Canadian technology stocks are trading near a decade-high as they ride booming U.S. demand for everything from e-commerce to office software and stay far from the global trade fray.
The S&P/TSX Composite’s technology index has gained about 23 percent this year, trouncing the 6.1 percent rise of its nearest competitor, industrials. Tech now sports a 4 percent weighting in the benchmark equity index, the highest since 4.2 percent in 2009 when BlackBerry Ltd. ruled the smartphone market.
“I don’t see why this trend would stop,” Todd Coupland, an analyst at CIBC World Markets, said in an interview. “Those businesses are growing faster than the average company and it’s attracting investment. Whether it’s e-commerce or social or enterprise cloud, those are all very well-established trends and look to have significant possibilities.”
Shopify Inc. is leading the charge with a 62 percent advance this year, followed by
Mitel Networks Corp., the takeover target of a U.K. private equity firm.
Constellation Software Inc.’s share price crossed C$1,000 ($750) in May as it continues its acquisition streak and cloud-services company
Kinaxis Inc. is up 17 percent in 2018.
While Shopify’s nine-fold surge from its 2015 initial public offering hogs headlines,
CGI Group Inc.’s steady climb to record highs has given the 42-year-old services provider a market value of C$23.9 billion and the biggest weighting in the index at 23 percent. BlackBerry Ltd. made up 84 percent of the index in 2009 but takes only 7.3 percent now. Still, the index only has 11-members compared with 49-member energy index, so it has done little to boost the benchmark, which is flat on the year.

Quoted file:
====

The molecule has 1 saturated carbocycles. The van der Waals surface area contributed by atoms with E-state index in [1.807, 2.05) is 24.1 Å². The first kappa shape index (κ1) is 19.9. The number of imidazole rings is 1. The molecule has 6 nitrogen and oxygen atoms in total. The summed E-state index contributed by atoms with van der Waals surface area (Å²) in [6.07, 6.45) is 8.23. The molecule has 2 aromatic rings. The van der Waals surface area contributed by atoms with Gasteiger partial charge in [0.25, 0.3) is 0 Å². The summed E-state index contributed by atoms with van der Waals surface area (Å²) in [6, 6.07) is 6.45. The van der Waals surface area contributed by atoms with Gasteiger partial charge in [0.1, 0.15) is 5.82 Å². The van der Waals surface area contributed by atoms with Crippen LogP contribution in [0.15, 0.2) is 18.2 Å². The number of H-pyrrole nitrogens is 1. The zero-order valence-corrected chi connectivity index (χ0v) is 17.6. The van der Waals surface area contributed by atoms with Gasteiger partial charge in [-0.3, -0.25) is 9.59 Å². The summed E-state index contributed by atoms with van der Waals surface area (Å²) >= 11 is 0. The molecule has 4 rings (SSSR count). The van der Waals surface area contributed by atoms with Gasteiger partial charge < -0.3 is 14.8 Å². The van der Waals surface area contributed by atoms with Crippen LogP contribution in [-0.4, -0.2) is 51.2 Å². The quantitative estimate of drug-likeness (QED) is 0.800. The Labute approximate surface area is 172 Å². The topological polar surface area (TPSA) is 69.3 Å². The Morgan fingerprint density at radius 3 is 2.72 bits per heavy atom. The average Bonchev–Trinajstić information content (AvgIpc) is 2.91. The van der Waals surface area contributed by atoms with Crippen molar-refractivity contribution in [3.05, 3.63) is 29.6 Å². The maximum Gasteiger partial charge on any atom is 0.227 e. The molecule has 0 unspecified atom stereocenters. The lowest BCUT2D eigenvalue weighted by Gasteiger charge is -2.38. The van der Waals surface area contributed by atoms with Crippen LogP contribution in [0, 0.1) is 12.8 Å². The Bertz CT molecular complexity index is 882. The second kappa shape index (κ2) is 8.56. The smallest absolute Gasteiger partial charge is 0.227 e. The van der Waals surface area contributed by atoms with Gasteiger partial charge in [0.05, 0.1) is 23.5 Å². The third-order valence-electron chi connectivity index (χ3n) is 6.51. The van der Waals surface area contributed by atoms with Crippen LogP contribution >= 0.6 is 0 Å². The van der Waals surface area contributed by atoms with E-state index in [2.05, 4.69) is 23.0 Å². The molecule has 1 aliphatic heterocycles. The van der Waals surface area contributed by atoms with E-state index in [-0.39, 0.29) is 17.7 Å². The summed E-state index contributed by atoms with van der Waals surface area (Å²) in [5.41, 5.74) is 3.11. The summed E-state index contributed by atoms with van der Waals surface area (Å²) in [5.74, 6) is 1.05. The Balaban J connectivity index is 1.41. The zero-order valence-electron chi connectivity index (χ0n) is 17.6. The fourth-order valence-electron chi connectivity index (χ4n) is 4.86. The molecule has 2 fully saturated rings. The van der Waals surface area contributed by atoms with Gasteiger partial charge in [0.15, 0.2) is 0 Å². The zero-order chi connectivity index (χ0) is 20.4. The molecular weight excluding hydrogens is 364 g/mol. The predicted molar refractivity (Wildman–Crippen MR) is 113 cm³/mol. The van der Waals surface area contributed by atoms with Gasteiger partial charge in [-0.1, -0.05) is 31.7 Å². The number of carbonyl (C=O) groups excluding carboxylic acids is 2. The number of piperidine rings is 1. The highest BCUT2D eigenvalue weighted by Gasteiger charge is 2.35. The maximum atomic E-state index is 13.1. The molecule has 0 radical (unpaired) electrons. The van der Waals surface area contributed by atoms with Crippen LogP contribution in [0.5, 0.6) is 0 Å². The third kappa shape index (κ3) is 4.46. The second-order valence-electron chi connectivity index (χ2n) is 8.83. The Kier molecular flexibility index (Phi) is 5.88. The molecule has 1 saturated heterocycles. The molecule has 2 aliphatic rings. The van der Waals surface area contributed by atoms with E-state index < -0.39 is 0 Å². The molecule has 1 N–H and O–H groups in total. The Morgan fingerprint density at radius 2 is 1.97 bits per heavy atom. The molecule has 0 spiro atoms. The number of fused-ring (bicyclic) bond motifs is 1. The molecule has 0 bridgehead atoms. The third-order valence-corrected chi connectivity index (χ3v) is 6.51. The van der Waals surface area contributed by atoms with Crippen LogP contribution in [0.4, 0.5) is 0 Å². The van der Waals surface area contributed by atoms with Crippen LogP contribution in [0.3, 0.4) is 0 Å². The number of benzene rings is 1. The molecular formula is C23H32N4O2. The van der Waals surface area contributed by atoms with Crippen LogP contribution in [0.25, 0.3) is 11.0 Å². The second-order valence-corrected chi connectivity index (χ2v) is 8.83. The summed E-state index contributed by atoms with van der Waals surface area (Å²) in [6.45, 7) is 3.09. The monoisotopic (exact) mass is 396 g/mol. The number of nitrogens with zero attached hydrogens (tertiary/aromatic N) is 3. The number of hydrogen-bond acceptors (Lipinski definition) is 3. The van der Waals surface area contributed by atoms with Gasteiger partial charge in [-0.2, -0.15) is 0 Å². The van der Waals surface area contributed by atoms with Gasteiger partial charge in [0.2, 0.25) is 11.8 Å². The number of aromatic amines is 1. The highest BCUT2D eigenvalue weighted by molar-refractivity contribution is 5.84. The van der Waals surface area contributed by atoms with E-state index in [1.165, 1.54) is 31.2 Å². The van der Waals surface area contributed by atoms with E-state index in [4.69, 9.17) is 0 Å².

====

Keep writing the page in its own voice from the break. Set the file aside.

Brian Belski, chief investment strategist at BMO Capital Markets, said companies with high foreign-revenue exposure have been outperforming domestically focused companies and that means tech and industrials.
“We believe the passage of U.S. tax reform and the associated surge in U.S. growth are likely the main drivers,” Belski wrote in a note earlier this month. Outperformance should continue as long as the U.S. leads global growth, despite ongoing concerns about the North American Free Trade Agreement, he said.
More than half the companies in the tech index get over 40 percent of their revenues from the U.S., including Shopify with 71 percent, Kinaxis at 94 percent and Constellation Software at 50 percent, according to data compiled by Bloomberg. And the tech sector has escaped the tariffs that the U.S. has slapped on Canadian steel or aluminum.
Mark Schmehl, a portfolio manager at Fidelity Canada Asset Management, is skeptical these companies will continue to soar.
“When I think about technology, I think of innovative companies doing new things,” he said. “Shopify qualifies, but it is the only public Canadian company that I can really think of that does this at any size.”
Schmehl is more excited about the private tech space where venture-capital investment ballooned 11 percent to C$3.5 billion in 2017, according to a report by the Canadian Venture Capital and Private Equity Association and U.S. companies including Alphabet Inc.’s Google and Amazon.com Inc. are expanding in Canada.
There’s been few initial public offerings of any Canadian-based companies in the tech sector in recent years.
Real Matters Inc. had a C$157 million offering in April, 2017. Schmehl sees that changing.
“I think that several of the more mature private companies in Canada could go public and do just fine,” Schmehl said, declining to name any targets. “I think that our public equity markets could be better if we had more technology in the benchmarks.”